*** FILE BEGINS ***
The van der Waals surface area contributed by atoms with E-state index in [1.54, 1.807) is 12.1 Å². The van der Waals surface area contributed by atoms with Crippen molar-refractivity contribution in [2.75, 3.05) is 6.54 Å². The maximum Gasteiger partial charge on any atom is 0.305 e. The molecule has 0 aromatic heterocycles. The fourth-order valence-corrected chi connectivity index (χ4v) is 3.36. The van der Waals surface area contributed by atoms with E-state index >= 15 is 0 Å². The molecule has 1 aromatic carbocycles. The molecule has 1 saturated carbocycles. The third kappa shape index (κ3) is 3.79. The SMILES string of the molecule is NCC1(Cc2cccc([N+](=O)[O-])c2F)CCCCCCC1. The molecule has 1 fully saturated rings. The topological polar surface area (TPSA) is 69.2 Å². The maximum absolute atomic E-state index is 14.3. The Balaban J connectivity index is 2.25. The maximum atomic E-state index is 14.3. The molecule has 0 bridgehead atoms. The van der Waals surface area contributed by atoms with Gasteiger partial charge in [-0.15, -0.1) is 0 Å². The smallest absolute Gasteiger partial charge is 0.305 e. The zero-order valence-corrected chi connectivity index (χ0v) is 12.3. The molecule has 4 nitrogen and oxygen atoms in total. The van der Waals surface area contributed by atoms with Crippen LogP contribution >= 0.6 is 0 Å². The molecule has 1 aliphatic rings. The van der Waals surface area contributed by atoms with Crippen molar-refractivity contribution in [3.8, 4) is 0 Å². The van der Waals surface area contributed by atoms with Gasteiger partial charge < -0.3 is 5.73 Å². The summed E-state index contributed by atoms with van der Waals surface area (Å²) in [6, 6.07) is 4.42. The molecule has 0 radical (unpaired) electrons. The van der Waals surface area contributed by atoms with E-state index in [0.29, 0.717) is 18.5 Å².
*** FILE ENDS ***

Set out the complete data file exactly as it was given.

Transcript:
The van der Waals surface area contributed by atoms with E-state index in [1.54, 1.807) is 12.1 Å². The van der Waals surface area contributed by atoms with Crippen molar-refractivity contribution in [2.75, 3.05) is 6.54 Å². The maximum Gasteiger partial charge on any atom is 0.305 e. The molecule has 0 aromatic heterocycles. The fourth-order valence-corrected chi connectivity index (χ4v) is 3.36. The van der Waals surface area contributed by atoms with E-state index >= 15 is 0 Å². The molecule has 1 aromatic carbocycles. The molecule has 1 saturated carbocycles. The third kappa shape index (κ3) is 3.79. The SMILES string of the molecule is NCC1(Cc2cccc([N+](=O)[O-])c2F)CCCCCCC1. The molecule has 1 fully saturated rings. The topological polar surface area (TPSA) is 69.2 Å². The maximum absolute atomic E-state index is 14.3. The Balaban J connectivity index is 2.25. The maximum atomic E-state index is 14.3. The molecule has 0 bridgehead atoms. The van der Waals surface area contributed by atoms with Gasteiger partial charge in [-0.15, -0.1) is 0 Å². The smallest absolute Gasteiger partial charge is 0.305 e. The zero-order valence-corrected chi connectivity index (χ0v) is 12.3. The molecule has 4 nitrogen and oxygen atoms in total. The van der Waals surface area contributed by atoms with Crippen LogP contribution >= 0.6 is 0 Å². The molecule has 1 aliphatic rings. The van der Waals surface area contributed by atoms with Crippen molar-refractivity contribution in [3.8, 4) is 0 Å². The van der Waals surface area contributed by atoms with Gasteiger partial charge < -0.3 is 5.73 Å². The summed E-state index contributed by atoms with van der Waals surface area (Å²) in [6, 6.07) is 4.42. The molecule has 0 radical (unpaired) electrons. The van der Waals surface area contributed by atoms with E-state index in [0.29, 0.717) is 18.5 Å².